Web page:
Friday, November 22, 2013

Meat Mummies. It's What's for Dinner.

"Meat mummies" placed in Egyptian tombs were thought to provide sustenance in the afterlife. These mummified cuts of meat were discovered to have been treated with various balms for preservation. Although previously found in tombs (King Tut's tomb included 48 cases of meat), these meat mummies have remained untested until now.

Mummifying animals or animal meat can be for a number of reasons - to provide food in the afterlife, to act as an offering to a particular god, to allow a pet to accompany their master in the afterlife and/or they were seen as physical manifestations of specific gods that the Egyptians worshipped.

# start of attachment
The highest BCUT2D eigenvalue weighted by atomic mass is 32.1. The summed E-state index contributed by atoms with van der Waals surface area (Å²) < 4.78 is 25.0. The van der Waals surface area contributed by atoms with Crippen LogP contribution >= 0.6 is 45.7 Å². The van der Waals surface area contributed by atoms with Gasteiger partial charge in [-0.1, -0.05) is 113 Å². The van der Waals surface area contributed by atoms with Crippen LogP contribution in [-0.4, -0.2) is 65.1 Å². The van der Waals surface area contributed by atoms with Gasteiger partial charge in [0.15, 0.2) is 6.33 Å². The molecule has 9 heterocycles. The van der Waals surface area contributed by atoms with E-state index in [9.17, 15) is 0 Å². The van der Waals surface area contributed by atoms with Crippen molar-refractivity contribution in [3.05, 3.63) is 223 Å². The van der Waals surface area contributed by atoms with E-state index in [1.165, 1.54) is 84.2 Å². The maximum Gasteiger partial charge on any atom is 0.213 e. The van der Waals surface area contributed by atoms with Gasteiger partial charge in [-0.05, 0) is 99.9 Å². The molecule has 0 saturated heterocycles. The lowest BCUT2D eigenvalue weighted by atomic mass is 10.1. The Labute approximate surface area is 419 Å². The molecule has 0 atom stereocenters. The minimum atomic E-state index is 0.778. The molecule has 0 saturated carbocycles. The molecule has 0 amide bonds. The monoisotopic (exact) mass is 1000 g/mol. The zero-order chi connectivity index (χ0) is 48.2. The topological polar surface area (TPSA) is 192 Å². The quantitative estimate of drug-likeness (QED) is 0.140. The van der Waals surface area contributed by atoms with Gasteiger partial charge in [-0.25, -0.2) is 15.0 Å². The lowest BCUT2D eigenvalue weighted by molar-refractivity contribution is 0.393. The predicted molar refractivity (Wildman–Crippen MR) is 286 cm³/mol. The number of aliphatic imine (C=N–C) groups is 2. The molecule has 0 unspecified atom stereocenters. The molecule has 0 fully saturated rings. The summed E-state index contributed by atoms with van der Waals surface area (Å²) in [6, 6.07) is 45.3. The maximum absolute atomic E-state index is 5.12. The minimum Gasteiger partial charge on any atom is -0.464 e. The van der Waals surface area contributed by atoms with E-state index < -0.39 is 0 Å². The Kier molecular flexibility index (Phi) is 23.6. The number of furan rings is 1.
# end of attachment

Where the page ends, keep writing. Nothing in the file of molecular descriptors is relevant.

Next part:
A rack of ribs from the tomb of an Egyptian couple, Tjuiu and Yuya (parents of the wife of pharaoh, Amenhotep III), date back to between 1386 and 1349 B.C. The ribs were wrapped in bandages and then smeared with fat to act as a preservative. Other mummy meats had remnants of a balm made of fat or oil and resin from a plant.

The meat mummy and various animal mummies:

And if you really were expecting meat mummies for dinner